Discussion:Balancing of commercial and tax pricing in international corporation

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Discussion Forum Index --> Tax Tips --> Balancing of commercial and tax pricing in international corporation

Discussion Forum Index --> Tax Questions --> Balancing of commercial and tax pricing in international corporation


Nika (talk|edits) said:

9 June 2006
Hi people,

I need your help and advice of experts, please!

I am 21-year old student and I am writing 30-40 pages paperwork with theme "Balancing of commercial and tax pricing in international corporation". This Theme was assigned to me - after several hours in internet I have not even found a single tip! What is meant actually under "Balancing of commercial and tax pricing in internatioanal corporation"? Could you please help me and give a piece of advice and send any relevant information about this topic?

In fact, I need index - the main skeleton for future "flesh". Please, help!!!!!!!! Every advice, link or may be even index - the main skeleton - will be great of help for me!!!

Thanks in advance!!!

Dennis (talk|edits) said:

9 June 2006
Transfer Pricing

Sandysea (talk|edits) said:

9 June 2006
Hi Nika;

I am actively involved with a multinational corporation and I believe that the title is referring to balancing prices for an entity and the subsequent tax treatment of those prices. Dennis is on the right track with the transfer pricing as it is inherently important for a multinational corp.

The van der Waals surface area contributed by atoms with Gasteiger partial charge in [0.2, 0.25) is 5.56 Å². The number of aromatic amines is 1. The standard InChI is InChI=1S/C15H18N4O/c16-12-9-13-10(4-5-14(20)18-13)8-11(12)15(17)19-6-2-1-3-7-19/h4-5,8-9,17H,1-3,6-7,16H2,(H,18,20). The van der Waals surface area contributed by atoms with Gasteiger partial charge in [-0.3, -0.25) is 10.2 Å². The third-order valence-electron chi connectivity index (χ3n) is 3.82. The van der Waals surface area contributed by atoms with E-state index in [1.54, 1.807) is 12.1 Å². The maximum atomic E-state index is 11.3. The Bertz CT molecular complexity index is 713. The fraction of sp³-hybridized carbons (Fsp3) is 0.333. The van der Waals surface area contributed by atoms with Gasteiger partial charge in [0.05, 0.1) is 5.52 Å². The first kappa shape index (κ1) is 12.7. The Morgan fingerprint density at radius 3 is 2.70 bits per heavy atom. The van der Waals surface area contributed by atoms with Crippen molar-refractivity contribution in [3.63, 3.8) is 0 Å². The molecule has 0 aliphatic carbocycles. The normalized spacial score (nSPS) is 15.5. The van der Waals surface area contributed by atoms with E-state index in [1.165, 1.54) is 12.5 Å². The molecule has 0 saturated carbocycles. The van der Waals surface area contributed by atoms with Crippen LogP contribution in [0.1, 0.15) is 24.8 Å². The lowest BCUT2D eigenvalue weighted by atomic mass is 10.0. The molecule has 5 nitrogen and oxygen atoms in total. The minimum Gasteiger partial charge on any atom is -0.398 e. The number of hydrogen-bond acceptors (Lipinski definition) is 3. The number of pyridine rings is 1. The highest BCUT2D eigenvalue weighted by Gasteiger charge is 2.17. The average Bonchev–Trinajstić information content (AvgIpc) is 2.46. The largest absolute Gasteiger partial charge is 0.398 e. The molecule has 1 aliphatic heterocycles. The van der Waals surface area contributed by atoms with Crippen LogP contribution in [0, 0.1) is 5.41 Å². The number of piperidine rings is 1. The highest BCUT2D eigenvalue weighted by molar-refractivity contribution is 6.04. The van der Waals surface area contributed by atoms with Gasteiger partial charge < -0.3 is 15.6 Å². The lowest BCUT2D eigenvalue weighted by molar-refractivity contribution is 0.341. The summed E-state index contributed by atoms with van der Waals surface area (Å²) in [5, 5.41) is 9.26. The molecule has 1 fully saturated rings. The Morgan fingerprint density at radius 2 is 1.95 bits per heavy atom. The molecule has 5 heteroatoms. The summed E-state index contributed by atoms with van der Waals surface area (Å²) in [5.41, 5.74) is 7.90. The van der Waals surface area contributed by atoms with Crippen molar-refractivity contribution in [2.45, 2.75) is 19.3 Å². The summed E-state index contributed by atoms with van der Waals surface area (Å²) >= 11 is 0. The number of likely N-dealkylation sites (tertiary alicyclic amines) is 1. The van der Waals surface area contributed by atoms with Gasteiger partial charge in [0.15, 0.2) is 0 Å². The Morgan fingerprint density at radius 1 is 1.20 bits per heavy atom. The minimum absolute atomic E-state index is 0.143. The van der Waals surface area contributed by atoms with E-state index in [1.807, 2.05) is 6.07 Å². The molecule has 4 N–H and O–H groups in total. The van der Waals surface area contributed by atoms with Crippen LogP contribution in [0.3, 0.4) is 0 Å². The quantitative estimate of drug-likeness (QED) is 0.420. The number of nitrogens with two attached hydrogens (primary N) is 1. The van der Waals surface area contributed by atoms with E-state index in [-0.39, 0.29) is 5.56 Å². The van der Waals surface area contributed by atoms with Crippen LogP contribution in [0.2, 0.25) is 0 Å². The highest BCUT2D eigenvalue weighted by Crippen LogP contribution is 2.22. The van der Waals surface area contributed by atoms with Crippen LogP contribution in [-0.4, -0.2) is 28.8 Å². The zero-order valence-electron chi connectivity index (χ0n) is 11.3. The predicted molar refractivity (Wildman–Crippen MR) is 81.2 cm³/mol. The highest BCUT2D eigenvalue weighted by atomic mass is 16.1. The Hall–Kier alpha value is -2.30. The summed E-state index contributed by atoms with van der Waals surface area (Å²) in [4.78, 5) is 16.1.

Look at also some sites having to do with Customs, US/Foreign treaties, Arms length policies. IRS has also some links to Advance Pricing agreements.

You can certainly come up with hundreds of pages as you only need 30 to 40, you should find enough in transfer pricing alone!!

JR1 (talk|edits) said:

9 June 2006
I think, hoping I'm not stoned for this...that it has to do with properly assessing profits in various tax districts. Let's make it simple and keep it domestic. Suppose you have a company doing business in two states, one with a 6% tax rate on corp. profits there, and another with 1.5%. A saavy business will try to run as much business as it can thru the 1.5% state since the taxes are a bunch less. Happens with sales taxes, too. On the international front, it's more complicated, but the same idea. A company wants to keep its tax cost to a minimum, naturally, while the governments want to collect what they feel is rightfully theirs. So finding the RIGHT numbers is difficult.

Sandysea (talk|edits) said:

9 June 2006
Touche! JR. That is why all the hoopla over this transfer pricing. So many tax haven countries and then take into account exchange rates and a foreigner can "launder" the money to the tax haven country. I agree, same with states. This is why these things are complicated and very difficult to explain to the multinational.....Ok I am venting again, but you have the nail on the head so will you talk to my client and write the paper for Nika too? hehe

JR1 (talk|edits) said:

9 June 2006
Well...until Riley posts and I'm all wrong again...

Riley2 (talk|edits) said:

11 June 2006